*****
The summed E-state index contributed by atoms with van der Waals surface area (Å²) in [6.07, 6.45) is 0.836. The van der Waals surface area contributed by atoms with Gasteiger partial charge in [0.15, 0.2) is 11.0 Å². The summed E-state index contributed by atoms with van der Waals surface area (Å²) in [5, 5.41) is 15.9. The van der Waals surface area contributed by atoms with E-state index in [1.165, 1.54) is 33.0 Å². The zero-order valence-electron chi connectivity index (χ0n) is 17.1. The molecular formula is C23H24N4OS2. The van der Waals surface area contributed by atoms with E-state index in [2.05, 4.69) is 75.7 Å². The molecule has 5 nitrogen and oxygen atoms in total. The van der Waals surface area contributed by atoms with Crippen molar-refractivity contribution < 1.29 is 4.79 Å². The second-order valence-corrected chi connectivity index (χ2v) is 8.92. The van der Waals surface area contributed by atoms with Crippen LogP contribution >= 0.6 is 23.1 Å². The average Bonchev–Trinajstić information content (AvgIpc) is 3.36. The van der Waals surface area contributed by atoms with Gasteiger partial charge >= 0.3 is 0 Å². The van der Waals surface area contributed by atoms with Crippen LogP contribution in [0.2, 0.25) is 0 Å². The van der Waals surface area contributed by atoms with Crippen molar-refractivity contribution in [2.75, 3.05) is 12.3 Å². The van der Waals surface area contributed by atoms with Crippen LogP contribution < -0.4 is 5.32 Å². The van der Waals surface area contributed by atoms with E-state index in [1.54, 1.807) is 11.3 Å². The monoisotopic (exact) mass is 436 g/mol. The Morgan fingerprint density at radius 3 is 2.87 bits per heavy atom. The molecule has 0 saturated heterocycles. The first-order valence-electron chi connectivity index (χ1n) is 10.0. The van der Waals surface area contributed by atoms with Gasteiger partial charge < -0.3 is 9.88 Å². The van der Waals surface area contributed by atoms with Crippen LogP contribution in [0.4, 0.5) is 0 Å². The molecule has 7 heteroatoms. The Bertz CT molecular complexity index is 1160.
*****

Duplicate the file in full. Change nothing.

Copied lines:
The summed E-state index contributed by atoms with van der Waals surface area (Å²) in [6.07, 6.45) is 0.836. The van der Waals surface area contributed by atoms with Gasteiger partial charge in [0.15, 0.2) is 11.0 Å². The summed E-state index contributed by atoms with van der Waals surface area (Å²) in [5, 5.41) is 15.9. The van der Waals surface area contributed by atoms with E-state index in [1.165, 1.54) is 33.0 Å². The zero-order valence-electron chi connectivity index (χ0n) is 17.1. The molecular formula is C23H24N4OS2. The van der Waals surface area contributed by atoms with E-state index in [2.05, 4.69) is 75.7 Å². The molecule has 5 nitrogen and oxygen atoms in total. The van der Waals surface area contributed by atoms with Crippen molar-refractivity contribution < 1.29 is 4.79 Å². The second-order valence-corrected chi connectivity index (χ2v) is 8.92. The van der Waals surface area contributed by atoms with Crippen LogP contribution >= 0.6 is 23.1 Å². The average Bonchev–Trinajstić information content (AvgIpc) is 3.36. The van der Waals surface area contributed by atoms with Gasteiger partial charge >= 0.3 is 0 Å². The van der Waals surface area contributed by atoms with Crippen LogP contribution in [0.2, 0.25) is 0 Å². The van der Waals surface area contributed by atoms with Crippen molar-refractivity contribution in [2.75, 3.05) is 12.3 Å². The van der Waals surface area contributed by atoms with Crippen LogP contribution < -0.4 is 5.32 Å². The van der Waals surface area contributed by atoms with E-state index in [1.54, 1.807) is 11.3 Å². The monoisotopic (exact) mass is 436 g/mol. The Morgan fingerprint density at radius 3 is 2.87 bits per heavy atom. The molecule has 0 saturated heterocycles. The first-order valence-electron chi connectivity index (χ1n) is 10.0. The van der Waals surface area contributed by atoms with Gasteiger partial charge < -0.3 is 9.88 Å². The van der Waals surface area contributed by atoms with Crippen LogP contribution in [0.4, 0.5) is 0 Å². The molecule has 7 heteroatoms. The Bertz CT molecular complexity index is 1160.